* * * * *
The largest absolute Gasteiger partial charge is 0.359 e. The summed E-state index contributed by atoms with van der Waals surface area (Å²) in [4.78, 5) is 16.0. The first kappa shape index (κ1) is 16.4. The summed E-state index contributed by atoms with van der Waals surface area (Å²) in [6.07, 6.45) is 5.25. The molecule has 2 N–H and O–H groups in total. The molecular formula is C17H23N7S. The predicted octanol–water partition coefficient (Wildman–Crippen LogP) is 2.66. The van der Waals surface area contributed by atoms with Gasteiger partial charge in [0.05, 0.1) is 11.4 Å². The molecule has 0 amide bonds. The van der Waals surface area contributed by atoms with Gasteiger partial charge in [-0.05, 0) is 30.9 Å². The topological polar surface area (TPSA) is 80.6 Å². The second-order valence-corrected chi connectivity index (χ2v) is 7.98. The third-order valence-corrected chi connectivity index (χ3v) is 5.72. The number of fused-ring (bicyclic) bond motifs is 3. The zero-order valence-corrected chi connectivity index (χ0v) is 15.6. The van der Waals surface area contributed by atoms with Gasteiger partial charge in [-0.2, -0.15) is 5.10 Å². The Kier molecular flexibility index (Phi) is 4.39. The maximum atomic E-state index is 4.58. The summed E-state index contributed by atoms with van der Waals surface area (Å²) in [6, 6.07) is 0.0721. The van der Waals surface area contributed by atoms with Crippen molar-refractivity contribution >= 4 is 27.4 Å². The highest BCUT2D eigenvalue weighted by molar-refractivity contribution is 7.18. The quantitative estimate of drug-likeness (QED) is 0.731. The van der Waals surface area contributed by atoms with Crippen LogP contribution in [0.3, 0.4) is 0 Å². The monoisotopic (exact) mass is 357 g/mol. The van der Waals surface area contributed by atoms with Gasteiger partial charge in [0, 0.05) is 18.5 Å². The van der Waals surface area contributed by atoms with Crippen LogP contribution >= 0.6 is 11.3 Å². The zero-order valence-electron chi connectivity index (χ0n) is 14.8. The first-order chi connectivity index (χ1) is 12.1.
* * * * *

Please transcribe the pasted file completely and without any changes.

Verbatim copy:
The largest absolute Gasteiger partial charge is 0.359 e. The summed E-state index contributed by atoms with van der Waals surface area (Å²) in [4.78, 5) is 16.0. The first kappa shape index (κ1) is 16.4. The summed E-state index contributed by atoms with van der Waals surface area (Å²) in [6.07, 6.45) is 5.25. The molecule has 2 N–H and O–H groups in total. The molecular formula is C17H23N7S. The predicted octanol–water partition coefficient (Wildman–Crippen LogP) is 2.66. The van der Waals surface area contributed by atoms with Gasteiger partial charge in [0.05, 0.1) is 11.4 Å². The molecule has 0 amide bonds. The van der Waals surface area contributed by atoms with Gasteiger partial charge in [-0.05, 0) is 30.9 Å². The topological polar surface area (TPSA) is 80.6 Å². The second-order valence-corrected chi connectivity index (χ2v) is 7.98. The third-order valence-corrected chi connectivity index (χ3v) is 5.72. The number of fused-ring (bicyclic) bond motifs is 3. The zero-order valence-corrected chi connectivity index (χ0v) is 15.6. The van der Waals surface area contributed by atoms with Gasteiger partial charge in [-0.2, -0.15) is 5.10 Å². The Kier molecular flexibility index (Phi) is 4.39. The maximum atomic E-state index is 4.58. The summed E-state index contributed by atoms with van der Waals surface area (Å²) in [6, 6.07) is 0.0721. The van der Waals surface area contributed by atoms with Crippen molar-refractivity contribution >= 4 is 27.4 Å². The highest BCUT2D eigenvalue weighted by molar-refractivity contribution is 7.18. The quantitative estimate of drug-likeness (QED) is 0.731. The van der Waals surface area contributed by atoms with Crippen LogP contribution in [0.3, 0.4) is 0 Å². The monoisotopic (exact) mass is 357 g/mol. The van der Waals surface area contributed by atoms with Gasteiger partial charge in [0, 0.05) is 18.5 Å². The van der Waals surface area contributed by atoms with Crippen LogP contribution >= 0.6 is 11.3 Å². The zero-order valence-electron chi connectivity index (χ0n) is 14.8. The first-order chi connectivity index (χ1) is 12.1.